• It is a useless survey. It intentionally left out the “third-way”, which is a voluntary CWB (which would win with probably ~90%).

      It’s the equivalent of the 2011 Household Survey asking weather your families home has 0 or 400 washrooms. The results of such a survey would obviously be useless.

      • Pure nonsense, Rick.  The majority voted to maintain a single-desk system. A “voluntary” single-desk system is a contradiction in terms.

        • No, it’s not. Having the option to market as a group, or on you’re own, is quite different than being forced to market as a group.

          • Yes it is.  It’s not a single desk-system if you don’t have a single desk
            Voters overwhelmingly chose to maintain a single desk.

      • Yeah, please explain how a voluntary CWB would work in the real world. 

        • How would it work? How does a bank work? or a car dealership? or an ice cream stand?

          • A bank, car dealership and ice cream stand has their greatest asset as location.  Does it really matter to those who buy wheat where the ‘store’ is?  Do you think an ice cream store in Orangeville could compete with an ice cream store in, say, Wasaga Beach?  Do you think if Ford only had one dealership in each province they would sell the same number of vehicles?

        • It’s pretty simple. You either market you’re product on you’re own, or you sell it to the CWB, and get whatever price they’re willing to give you.

  4. Can anybody be really surprised that this is the reaction of the Harper Conservatives.  Their ideological actions run counter to what they said they would do.

    Short form of Ritz: “Democracy?  We don’t need any stinkin’ democracy.”

    • It’s a rigged survey. The CWB knows that a vast majority would prefer a voluntary CWB, not mandatory, not abolished. 

      It’s the same version of democracy they have in China, “Would you like to vote for Communist A, or Communist B”.

      • Sorry, most farmers aren’t as dumb as you appear to be. 

        Here’s a simple thought. If a farmer supports the mandatory CWB, why would they support a voluntary CWB?  It brings no benefit to them if other farmers can hop out, as it lessens the leverage the CWB can bring to bear.

        It seems that if you put the option of a voluntary CWB in the mix as well, the support for the mandatory CWB would stay the same, and you’d simply *lessen* the support for no CWB at all

        • You’re an idiot, and you have no clue what you’re talking about.

          • He’s an idiot?  The plebiscite asked do you support maintaining or removing a single desk marketing system for wheat, and you’re trying to argue that those who did vote to maintain it instead want a voluntary CWB… when that option was explicitly available to them by voting to remove the single desk system.

          • Rick was just having a little ragegasm at being caught lying.  There’s the shame of lying, coupled with the shame of dutifully doing so on behalf of the Party.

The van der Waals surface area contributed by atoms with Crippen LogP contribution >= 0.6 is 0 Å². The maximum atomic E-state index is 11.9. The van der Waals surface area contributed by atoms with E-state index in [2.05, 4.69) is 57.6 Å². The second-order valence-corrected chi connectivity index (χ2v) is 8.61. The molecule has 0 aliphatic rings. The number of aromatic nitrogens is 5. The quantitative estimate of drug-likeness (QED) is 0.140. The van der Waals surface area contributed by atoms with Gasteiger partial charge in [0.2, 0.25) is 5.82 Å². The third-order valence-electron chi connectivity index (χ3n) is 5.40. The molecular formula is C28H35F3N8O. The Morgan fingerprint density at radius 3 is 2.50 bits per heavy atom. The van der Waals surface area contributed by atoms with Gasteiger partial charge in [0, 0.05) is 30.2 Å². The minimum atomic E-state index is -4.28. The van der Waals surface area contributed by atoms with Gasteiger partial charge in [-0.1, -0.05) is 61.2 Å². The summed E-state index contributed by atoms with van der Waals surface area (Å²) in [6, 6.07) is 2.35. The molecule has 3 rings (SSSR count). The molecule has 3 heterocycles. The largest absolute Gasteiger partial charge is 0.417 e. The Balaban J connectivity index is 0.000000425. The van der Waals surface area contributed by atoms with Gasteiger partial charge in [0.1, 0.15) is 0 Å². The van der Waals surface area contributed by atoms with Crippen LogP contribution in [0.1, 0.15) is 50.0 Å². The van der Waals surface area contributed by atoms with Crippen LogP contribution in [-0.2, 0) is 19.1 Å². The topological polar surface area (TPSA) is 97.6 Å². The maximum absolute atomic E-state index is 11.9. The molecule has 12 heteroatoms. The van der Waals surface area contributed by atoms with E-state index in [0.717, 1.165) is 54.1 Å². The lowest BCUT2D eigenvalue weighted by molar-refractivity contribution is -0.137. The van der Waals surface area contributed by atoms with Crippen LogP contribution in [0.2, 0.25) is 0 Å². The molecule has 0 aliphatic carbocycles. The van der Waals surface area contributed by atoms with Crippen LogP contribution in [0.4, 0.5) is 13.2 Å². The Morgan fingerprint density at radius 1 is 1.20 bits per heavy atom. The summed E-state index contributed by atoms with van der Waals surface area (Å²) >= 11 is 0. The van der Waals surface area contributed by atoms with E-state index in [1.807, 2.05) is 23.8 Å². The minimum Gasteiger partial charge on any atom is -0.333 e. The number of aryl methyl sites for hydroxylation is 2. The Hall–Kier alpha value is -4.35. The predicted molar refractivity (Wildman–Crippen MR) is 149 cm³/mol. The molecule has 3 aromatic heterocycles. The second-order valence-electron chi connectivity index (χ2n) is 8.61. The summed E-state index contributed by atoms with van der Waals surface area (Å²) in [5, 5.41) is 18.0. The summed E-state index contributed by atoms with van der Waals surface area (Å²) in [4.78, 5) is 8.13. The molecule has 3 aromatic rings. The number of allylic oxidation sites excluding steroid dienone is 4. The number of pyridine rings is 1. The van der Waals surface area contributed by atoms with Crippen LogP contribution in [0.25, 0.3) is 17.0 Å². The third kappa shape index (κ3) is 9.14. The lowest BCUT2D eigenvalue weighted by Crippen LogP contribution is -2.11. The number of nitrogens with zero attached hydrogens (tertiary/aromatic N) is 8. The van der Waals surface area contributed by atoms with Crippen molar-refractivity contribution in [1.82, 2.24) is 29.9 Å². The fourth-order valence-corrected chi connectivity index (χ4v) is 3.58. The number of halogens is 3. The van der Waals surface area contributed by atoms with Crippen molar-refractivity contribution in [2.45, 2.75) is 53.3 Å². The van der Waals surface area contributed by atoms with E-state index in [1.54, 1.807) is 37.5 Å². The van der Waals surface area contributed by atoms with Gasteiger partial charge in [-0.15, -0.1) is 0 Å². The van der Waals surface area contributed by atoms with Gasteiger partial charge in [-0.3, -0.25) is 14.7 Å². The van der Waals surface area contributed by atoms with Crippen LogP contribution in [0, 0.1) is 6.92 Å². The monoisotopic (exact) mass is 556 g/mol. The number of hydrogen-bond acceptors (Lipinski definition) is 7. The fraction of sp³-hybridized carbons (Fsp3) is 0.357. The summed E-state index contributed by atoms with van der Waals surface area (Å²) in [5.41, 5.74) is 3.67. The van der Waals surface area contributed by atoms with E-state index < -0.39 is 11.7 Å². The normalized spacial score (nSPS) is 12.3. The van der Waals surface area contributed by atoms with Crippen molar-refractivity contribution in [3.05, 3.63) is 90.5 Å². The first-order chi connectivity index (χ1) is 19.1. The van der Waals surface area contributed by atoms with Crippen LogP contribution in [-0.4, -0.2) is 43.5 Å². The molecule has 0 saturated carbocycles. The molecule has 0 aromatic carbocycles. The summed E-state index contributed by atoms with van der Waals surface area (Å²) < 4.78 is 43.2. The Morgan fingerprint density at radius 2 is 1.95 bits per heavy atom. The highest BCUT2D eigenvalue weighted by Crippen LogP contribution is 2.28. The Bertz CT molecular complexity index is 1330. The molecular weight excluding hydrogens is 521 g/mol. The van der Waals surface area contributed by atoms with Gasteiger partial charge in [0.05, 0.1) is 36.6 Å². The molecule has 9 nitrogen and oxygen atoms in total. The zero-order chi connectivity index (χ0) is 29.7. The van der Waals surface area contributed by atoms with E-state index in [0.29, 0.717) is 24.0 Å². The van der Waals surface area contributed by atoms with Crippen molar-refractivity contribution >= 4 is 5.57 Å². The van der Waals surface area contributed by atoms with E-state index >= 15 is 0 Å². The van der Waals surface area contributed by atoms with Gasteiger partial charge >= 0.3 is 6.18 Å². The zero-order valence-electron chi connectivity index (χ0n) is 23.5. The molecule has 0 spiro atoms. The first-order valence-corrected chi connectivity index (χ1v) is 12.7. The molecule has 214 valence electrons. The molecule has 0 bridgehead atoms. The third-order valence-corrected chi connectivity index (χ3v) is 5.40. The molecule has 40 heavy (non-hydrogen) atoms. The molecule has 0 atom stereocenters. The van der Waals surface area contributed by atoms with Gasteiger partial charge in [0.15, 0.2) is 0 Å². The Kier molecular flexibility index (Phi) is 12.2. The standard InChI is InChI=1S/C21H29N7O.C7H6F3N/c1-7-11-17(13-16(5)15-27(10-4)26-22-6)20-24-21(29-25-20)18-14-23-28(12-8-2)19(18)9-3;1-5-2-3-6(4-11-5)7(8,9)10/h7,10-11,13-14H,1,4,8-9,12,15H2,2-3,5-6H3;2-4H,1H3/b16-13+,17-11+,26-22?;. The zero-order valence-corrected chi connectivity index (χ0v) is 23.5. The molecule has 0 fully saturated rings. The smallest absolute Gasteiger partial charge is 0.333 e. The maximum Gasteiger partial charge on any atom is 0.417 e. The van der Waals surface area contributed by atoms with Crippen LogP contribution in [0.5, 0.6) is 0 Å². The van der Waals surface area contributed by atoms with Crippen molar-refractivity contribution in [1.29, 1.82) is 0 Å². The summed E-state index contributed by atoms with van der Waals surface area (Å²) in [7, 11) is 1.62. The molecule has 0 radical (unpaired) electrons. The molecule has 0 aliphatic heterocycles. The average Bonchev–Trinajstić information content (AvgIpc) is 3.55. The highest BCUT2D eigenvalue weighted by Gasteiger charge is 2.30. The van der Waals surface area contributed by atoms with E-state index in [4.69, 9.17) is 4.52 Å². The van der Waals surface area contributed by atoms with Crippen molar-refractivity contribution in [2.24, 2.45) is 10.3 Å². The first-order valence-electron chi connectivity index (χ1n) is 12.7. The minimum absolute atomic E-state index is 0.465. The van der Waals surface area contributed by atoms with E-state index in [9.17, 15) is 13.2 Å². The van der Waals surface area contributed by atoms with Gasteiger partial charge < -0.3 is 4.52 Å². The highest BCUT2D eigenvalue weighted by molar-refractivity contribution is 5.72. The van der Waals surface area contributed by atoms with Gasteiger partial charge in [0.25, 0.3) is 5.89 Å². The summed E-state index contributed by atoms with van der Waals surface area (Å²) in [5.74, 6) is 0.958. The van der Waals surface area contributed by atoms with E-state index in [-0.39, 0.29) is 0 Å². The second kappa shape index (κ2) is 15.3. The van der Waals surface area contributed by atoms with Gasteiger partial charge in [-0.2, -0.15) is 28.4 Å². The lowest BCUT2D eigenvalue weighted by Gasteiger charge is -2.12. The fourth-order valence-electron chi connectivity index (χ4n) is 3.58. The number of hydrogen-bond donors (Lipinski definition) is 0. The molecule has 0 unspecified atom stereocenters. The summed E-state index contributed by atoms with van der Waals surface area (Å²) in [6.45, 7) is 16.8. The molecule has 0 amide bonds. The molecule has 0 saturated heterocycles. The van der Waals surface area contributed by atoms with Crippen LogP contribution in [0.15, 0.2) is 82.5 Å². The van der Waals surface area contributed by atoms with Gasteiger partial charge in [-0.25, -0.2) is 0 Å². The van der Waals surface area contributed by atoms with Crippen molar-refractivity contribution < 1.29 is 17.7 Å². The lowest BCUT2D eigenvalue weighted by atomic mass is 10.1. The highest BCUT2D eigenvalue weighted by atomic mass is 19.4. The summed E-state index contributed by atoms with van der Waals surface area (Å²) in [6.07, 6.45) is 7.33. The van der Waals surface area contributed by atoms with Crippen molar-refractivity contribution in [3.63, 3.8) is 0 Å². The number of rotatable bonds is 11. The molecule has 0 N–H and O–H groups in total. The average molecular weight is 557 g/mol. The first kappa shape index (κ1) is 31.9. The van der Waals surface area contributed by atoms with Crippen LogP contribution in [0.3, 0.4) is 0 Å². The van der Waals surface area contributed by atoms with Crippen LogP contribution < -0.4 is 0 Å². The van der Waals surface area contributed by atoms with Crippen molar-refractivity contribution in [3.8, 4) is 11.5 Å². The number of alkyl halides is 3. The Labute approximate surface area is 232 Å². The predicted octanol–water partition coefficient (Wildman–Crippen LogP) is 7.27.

• No, it was not explicitly available to them. Read the ballot! http://www.cwbvote.ca/wp-content/uploads/2011/07/Dycom-CWB-Wheat-Ballot-200389-SAMPLE.pdf

            The options were to maintain the status quo, or “sell all 
            wheat through an open-market system” which, to anyone who’s paying attention, would certainly imply that any CWB-type cartel would be outlawed.

          • No.  I’ll repeat.  As your link says, the choices were to
             to maintain a “single-desk system” or remove it.   There is no such thing as an “optional” single-desk system.   The moment you allow other buyers you don’t have a single-desk system.
            Get it, Rick?
            Growers clearly chose to maintain the monopoly.

          • I know you are, but what am I?

            Seriously though, that’s the best you could come up with? If you’re so sure of your assertion, by all means, prove me wrong. Show me how my logic is incorrect, or what my faulty assumption is, or even some sort of evidence that your assertion is the correct one. Because until then, all I get from your comment is that you simply have no ability to handle, or learn from, being wrong.

            Which must really suck considering how often it happens.

          • You really are thick! Of course they’d want to be able to opt-out themselves. As a Liberal group-thinker, I understand you can’t fathom the concept of respecting another individuals freedom as a way of extending their own freedom. 

            And do you think farmers are so stupid that they don’t realize, when the CWB is getting them less money than everybody else is getting on the open market (which happens all the time, btw), that by opting out they’d be able to earn more, and force the CWB to be more competitive. 

            I know you’ve never met a farmer before, but they’re not that different than anybody else. They want to have the option to make whatever decision is best for them. Having some government monopoly dictate the terms of their business isn’t in their best interest, and they’re well aware of it. They understand that the Cartel can be beneficial, but only if the Cartel has a monopoly over the market.

            You should really keep you’re fingers off the keyboard when you’re out of your league and blathering LPC talking points that make no sense. You certainly shouldn’t be telling those who understand the situation 1000x better than you “dumb”.

          • Aha! Now we have a claim for which we can search for evidence. Specifically that “the CWB is getting them less money than everybody else is getting on the open market (which happens all the time, btw)”

            So let’s do a quick google on “CWB price compared to free market price”, and just because I’m feeling generous today, I’ll simply hit the “I’m Feeling Lucky” link which takes me to the first result.

            So what do we have here: Performance Evaluation of the Canadian Wheat Board.”

            Hmm, looking at this, it seems Rick, that your claim of “all the time” means, at best, “all the time that isn’t between the years of 1985 – 1994”